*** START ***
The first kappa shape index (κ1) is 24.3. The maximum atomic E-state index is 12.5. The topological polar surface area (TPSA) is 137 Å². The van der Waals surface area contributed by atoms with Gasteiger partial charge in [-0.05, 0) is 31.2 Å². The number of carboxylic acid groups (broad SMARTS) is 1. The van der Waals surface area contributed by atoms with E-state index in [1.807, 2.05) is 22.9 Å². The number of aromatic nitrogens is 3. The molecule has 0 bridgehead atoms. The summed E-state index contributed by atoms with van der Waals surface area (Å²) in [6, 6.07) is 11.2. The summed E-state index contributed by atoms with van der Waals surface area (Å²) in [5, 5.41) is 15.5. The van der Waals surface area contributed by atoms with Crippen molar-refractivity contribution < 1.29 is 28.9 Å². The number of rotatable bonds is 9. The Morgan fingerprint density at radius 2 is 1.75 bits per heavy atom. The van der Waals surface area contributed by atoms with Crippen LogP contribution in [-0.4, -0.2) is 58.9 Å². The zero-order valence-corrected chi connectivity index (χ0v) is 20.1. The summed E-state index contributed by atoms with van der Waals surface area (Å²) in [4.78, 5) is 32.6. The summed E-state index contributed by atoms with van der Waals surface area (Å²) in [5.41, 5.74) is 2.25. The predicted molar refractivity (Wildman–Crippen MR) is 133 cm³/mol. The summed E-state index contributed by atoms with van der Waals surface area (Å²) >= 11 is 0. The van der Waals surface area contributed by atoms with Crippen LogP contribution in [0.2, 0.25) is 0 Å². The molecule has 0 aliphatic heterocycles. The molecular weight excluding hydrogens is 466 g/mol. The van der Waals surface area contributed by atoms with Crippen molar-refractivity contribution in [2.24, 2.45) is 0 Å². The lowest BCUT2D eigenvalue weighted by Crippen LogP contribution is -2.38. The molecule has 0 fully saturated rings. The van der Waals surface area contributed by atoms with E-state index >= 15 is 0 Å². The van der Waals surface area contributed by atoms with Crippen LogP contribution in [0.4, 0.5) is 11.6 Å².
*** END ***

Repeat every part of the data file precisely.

The first kappa shape index (κ1) is 24.3. The maximum atomic E-state index is 12.5. The topological polar surface area (TPSA) is 137 Å². The van der Waals surface area contributed by atoms with Gasteiger partial charge in [-0.05, 0) is 31.2 Å². The number of carboxylic acid groups (broad SMARTS) is 1. The van der Waals surface area contributed by atoms with E-state index in [1.807, 2.05) is 22.9 Å². The number of aromatic nitrogens is 3. The molecule has 0 bridgehead atoms. The summed E-state index contributed by atoms with van der Waals surface area (Å²) in [6, 6.07) is 11.2. The summed E-state index contributed by atoms with van der Waals surface area (Å²) in [5, 5.41) is 15.5. The van der Waals surface area contributed by atoms with Crippen molar-refractivity contribution < 1.29 is 28.9 Å². The number of rotatable bonds is 9. The Morgan fingerprint density at radius 2 is 1.75 bits per heavy atom. The van der Waals surface area contributed by atoms with Crippen LogP contribution in [-0.4, -0.2) is 58.9 Å². The zero-order valence-corrected chi connectivity index (χ0v) is 20.1. The summed E-state index contributed by atoms with van der Waals surface area (Å²) in [4.78, 5) is 32.6. The summed E-state index contributed by atoms with van der Waals surface area (Å²) in [5.41, 5.74) is 2.25. The predicted molar refractivity (Wildman–Crippen MR) is 133 cm³/mol. The summed E-state index contributed by atoms with van der Waals surface area (Å²) >= 11 is 0. The van der Waals surface area contributed by atoms with Crippen LogP contribution in [0.2, 0.25) is 0 Å². The molecule has 0 aliphatic heterocycles. The molecular weight excluding hydrogens is 466 g/mol. The van der Waals surface area contributed by atoms with Crippen molar-refractivity contribution in [2.24, 2.45) is 0 Å². The lowest BCUT2D eigenvalue weighted by Crippen LogP contribution is -2.38. The molecule has 0 fully saturated rings. The van der Waals surface area contributed by atoms with E-state index >= 15 is 0 Å². The van der Waals surface area contributed by atoms with Crippen LogP contribution in [0.4, 0.5) is 11.6 Å².